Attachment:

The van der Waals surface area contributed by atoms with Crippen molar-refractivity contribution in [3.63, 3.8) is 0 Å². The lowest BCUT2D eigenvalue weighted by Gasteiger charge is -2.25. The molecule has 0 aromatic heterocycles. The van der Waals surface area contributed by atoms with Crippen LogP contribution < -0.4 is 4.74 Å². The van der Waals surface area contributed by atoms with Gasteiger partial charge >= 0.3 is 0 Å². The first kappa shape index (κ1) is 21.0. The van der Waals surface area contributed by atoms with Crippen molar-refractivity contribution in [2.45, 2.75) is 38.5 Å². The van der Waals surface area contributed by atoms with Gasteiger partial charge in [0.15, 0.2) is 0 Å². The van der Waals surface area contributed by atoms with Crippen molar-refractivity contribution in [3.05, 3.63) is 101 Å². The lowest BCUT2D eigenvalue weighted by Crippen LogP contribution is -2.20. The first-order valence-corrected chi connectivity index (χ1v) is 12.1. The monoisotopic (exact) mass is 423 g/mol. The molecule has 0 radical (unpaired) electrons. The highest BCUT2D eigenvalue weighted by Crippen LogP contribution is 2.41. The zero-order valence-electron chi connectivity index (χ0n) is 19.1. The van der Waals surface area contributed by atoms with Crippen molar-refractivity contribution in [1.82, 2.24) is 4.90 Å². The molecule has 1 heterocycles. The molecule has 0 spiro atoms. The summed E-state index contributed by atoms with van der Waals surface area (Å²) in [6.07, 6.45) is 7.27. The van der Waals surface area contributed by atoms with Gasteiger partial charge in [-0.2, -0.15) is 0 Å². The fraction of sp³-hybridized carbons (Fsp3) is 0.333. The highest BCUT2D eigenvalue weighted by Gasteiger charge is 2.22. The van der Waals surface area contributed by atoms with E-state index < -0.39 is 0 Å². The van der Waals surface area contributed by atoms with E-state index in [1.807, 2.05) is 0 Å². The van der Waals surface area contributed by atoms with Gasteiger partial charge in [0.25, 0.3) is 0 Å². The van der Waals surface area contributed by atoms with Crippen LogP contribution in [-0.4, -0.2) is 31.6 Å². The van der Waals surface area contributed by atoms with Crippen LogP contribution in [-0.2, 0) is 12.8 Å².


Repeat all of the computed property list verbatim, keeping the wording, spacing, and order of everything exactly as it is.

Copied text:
The van der Waals surface area contributed by atoms with Crippen molar-refractivity contribution in [3.63, 3.8) is 0 Å². The lowest BCUT2D eigenvalue weighted by Gasteiger charge is -2.25. The molecule has 0 aromatic heterocycles. The van der Waals surface area contributed by atoms with Crippen LogP contribution < -0.4 is 4.74 Å². The van der Waals surface area contributed by atoms with Gasteiger partial charge >= 0.3 is 0 Å². The first kappa shape index (κ1) is 21.0. The van der Waals surface area contributed by atoms with Crippen molar-refractivity contribution in [2.45, 2.75) is 38.5 Å². The van der Waals surface area contributed by atoms with Gasteiger partial charge in [0.15, 0.2) is 0 Å². The van der Waals surface area contributed by atoms with Crippen molar-refractivity contribution in [3.05, 3.63) is 101 Å². The lowest BCUT2D eigenvalue weighted by Crippen LogP contribution is -2.20. The first-order valence-corrected chi connectivity index (χ1v) is 12.1. The monoisotopic (exact) mass is 423 g/mol. The molecule has 0 radical (unpaired) electrons. The highest BCUT2D eigenvalue weighted by Crippen LogP contribution is 2.41. The zero-order valence-electron chi connectivity index (χ0n) is 19.1. The van der Waals surface area contributed by atoms with Crippen molar-refractivity contribution in [1.82, 2.24) is 4.90 Å². The molecule has 1 heterocycles. The molecule has 0 spiro atoms. The summed E-state index contributed by atoms with van der Waals surface area (Å²) in [6.07, 6.45) is 7.27. The van der Waals surface area contributed by atoms with Gasteiger partial charge in [-0.2, -0.15) is 0 Å². The fraction of sp³-hybridized carbons (Fsp3) is 0.333. The highest BCUT2D eigenvalue weighted by Gasteiger charge is 2.22. The van der Waals surface area contributed by atoms with E-state index < -0.39 is 0 Å². The van der Waals surface area contributed by atoms with E-state index in [1.807, 2.05) is 0 Å². The van der Waals surface area contributed by atoms with Gasteiger partial charge in [0.25, 0.3) is 0 Å². The van der Waals surface area contributed by atoms with Crippen LogP contribution in [-0.4, -0.2) is 31.6 Å². The van der Waals surface area contributed by atoms with Crippen LogP contribution in [-0.2, 0) is 12.8 Å².